Inside Research at Utah State University

At Utah State University’s Sunrise Sessions, faculty and students share their research with community members and business leaders from the Wasatch Front. Held quarterly in downtown Salt Lake City, these early-morning presentations detail how USU research addresses pressing issues that impact Utah’s citizens and its future.

All are invited to attend these events at no charge thanks to generous sponsorship by Regence Blue Cross Blue Shield.

Each session is free and open to the public.

Click here to learn how you can attend.

Next Sunrise Session: March 31, 2017. Thomas Higbee

Learn more about Dr. Higbee

Thomas Higbee

Unlocking the full potential of Utah’s children with autism through early intensive behavioral intervention

Autism Spectrum Disorder, known as ASD or autism, is a general term used to describe a group of complex disorders of brain development and connectivity. ASD affects communication, social and emotional functioning, and often produces repetitive or restricted patterns of behavior or interest. According to the Centers for Disease Control and Prevention (CDC), 1 in 68 American children are born with ASD.

At the present time, there is no known cause for autism nor is there any biomedical treatment or cure. However, researchers have developed effective interventions to help children and adults with autism. Effective interventions for individuals with ASD share three characteristics. First, they begin early, as soon as the child is diagnosed with ASD, usually by age 3. Second, interventions are intensive, ranging between 25-40 hours per week of individualized intervention. Third, interventions are based on the scientific principles of human learning, called Behavior Analysis.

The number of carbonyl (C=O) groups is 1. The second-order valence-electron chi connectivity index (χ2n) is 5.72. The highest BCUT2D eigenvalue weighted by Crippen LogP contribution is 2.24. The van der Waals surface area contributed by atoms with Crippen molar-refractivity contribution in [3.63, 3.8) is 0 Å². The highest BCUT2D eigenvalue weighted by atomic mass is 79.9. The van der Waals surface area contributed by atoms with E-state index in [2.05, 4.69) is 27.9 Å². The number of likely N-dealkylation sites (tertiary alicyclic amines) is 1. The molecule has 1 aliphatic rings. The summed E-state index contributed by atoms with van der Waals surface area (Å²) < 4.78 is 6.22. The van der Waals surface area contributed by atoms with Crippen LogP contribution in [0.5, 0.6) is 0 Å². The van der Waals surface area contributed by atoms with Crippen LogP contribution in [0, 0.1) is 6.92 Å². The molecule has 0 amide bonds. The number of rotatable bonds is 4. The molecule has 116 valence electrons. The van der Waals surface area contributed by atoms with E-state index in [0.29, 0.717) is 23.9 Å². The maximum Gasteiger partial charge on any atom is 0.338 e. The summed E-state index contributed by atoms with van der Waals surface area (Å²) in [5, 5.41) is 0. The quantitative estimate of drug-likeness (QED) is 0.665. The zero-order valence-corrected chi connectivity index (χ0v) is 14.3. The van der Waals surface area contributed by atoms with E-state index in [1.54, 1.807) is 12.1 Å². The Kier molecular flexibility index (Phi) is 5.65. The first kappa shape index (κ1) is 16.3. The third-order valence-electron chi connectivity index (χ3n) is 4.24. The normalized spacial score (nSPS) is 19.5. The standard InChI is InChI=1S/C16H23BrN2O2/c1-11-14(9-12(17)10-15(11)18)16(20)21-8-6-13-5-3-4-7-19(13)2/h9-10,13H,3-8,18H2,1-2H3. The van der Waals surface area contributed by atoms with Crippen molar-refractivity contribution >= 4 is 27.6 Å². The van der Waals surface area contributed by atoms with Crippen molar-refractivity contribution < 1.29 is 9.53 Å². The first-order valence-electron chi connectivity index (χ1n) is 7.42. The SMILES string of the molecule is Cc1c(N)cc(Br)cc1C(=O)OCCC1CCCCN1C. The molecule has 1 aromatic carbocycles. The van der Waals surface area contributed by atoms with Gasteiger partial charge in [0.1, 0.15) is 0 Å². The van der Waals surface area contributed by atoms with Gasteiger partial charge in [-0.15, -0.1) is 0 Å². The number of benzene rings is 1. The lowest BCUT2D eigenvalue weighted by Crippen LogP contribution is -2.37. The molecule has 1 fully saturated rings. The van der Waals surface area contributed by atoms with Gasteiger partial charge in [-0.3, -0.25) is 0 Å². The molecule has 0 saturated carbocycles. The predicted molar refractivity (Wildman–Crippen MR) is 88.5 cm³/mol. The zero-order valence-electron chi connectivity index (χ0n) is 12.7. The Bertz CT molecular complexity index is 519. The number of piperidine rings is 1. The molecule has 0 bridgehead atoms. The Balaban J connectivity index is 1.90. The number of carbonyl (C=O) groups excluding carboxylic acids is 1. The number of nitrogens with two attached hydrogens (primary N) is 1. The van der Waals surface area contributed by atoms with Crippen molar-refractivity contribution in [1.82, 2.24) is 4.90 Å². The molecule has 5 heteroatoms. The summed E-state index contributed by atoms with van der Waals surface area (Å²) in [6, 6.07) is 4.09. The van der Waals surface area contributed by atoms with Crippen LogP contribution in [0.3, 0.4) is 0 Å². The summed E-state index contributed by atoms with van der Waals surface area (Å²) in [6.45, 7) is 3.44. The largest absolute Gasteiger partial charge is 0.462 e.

In this presentation, Dr. Higbee will discuss The Autism Support Services: Education, Research, and Training (ASSERT) program at Utah State University. Founded in 2003 to address the needs of Utah’s children with autism and their families, ASSERT has a three-fold educational, research and training mission. To meet these aims, ASSERT estabilished a model classroom on the USU campus to provide effective, research-based intervention to 15 families in the Cache Valley area. Dr. Thomas Higbee and his research team study effective intervention techniques for children with ASD and disseminate this information to families and practitioners worldwide. Finally, the ASSERT Program provides training on effective behavioral interventions for children with ASD to USU students and teachers both throughout the state of Utah and beyond.

Sunrise Sessions Podcasts

2017 Presentations

Thomas Higbee

March 31, 2017

Courtney Flint

January 27, 2017